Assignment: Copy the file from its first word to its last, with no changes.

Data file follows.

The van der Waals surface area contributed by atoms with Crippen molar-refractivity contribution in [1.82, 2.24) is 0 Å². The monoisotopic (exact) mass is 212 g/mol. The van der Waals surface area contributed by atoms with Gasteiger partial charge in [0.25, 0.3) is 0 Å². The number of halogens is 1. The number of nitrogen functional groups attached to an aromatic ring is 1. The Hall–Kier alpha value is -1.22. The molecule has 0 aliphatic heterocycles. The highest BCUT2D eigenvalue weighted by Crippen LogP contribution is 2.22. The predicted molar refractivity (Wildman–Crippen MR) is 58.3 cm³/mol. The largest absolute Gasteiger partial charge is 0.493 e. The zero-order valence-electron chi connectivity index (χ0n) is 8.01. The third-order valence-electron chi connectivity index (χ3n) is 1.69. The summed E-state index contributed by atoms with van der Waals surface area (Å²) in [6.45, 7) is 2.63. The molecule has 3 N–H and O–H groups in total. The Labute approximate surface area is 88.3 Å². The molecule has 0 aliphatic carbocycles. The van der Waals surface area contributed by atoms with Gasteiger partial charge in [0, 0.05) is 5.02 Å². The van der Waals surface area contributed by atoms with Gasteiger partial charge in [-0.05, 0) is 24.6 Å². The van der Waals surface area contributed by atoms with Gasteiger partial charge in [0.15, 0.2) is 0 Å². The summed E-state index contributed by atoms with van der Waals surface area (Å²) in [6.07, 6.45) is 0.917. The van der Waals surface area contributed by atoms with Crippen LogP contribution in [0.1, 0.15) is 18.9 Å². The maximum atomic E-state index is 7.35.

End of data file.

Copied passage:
The van der Waals surface area contributed by atoms with Crippen molar-refractivity contribution in [1.82, 2.24) is 0 Å². The monoisotopic (exact) mass is 212 g/mol. The van der Waals surface area contributed by atoms with Gasteiger partial charge in [0.25, 0.3) is 0 Å². The number of halogens is 1. The number of nitrogen functional groups attached to an aromatic ring is 1. The Hall–Kier alpha value is -1.22. The molecule has 0 aliphatic heterocycles. The highest BCUT2D eigenvalue weighted by Crippen LogP contribution is 2.22. The predicted molar refractivity (Wildman–Crippen MR) is 58.3 cm³/mol. The largest absolute Gasteiger partial charge is 0.493 e. The zero-order valence-electron chi connectivity index (χ0n) is 8.01. The third-order valence-electron chi connectivity index (χ3n) is 1.69. The summed E-state index contributed by atoms with van der Waals surface area (Å²) in [6.45, 7) is 2.63. The molecule has 3 N–H and O–H groups in total. The Labute approximate surface area is 88.3 Å². The molecule has 0 aliphatic carbocycles. The van der Waals surface area contributed by atoms with Gasteiger partial charge in [0, 0.05) is 5.02 Å². The van der Waals surface area contributed by atoms with Gasteiger partial charge in [-0.05, 0) is 24.6 Å². The van der Waals surface area contributed by atoms with Gasteiger partial charge in [0.15, 0.2) is 0 Å². The summed E-state index contributed by atoms with van der Waals surface area (Å²) in [6.07, 6.45) is 0.917. The van der Waals surface area contributed by atoms with Crippen LogP contribution in [0.1, 0.15) is 18.9 Å². The maximum atomic E-state index is 7.35.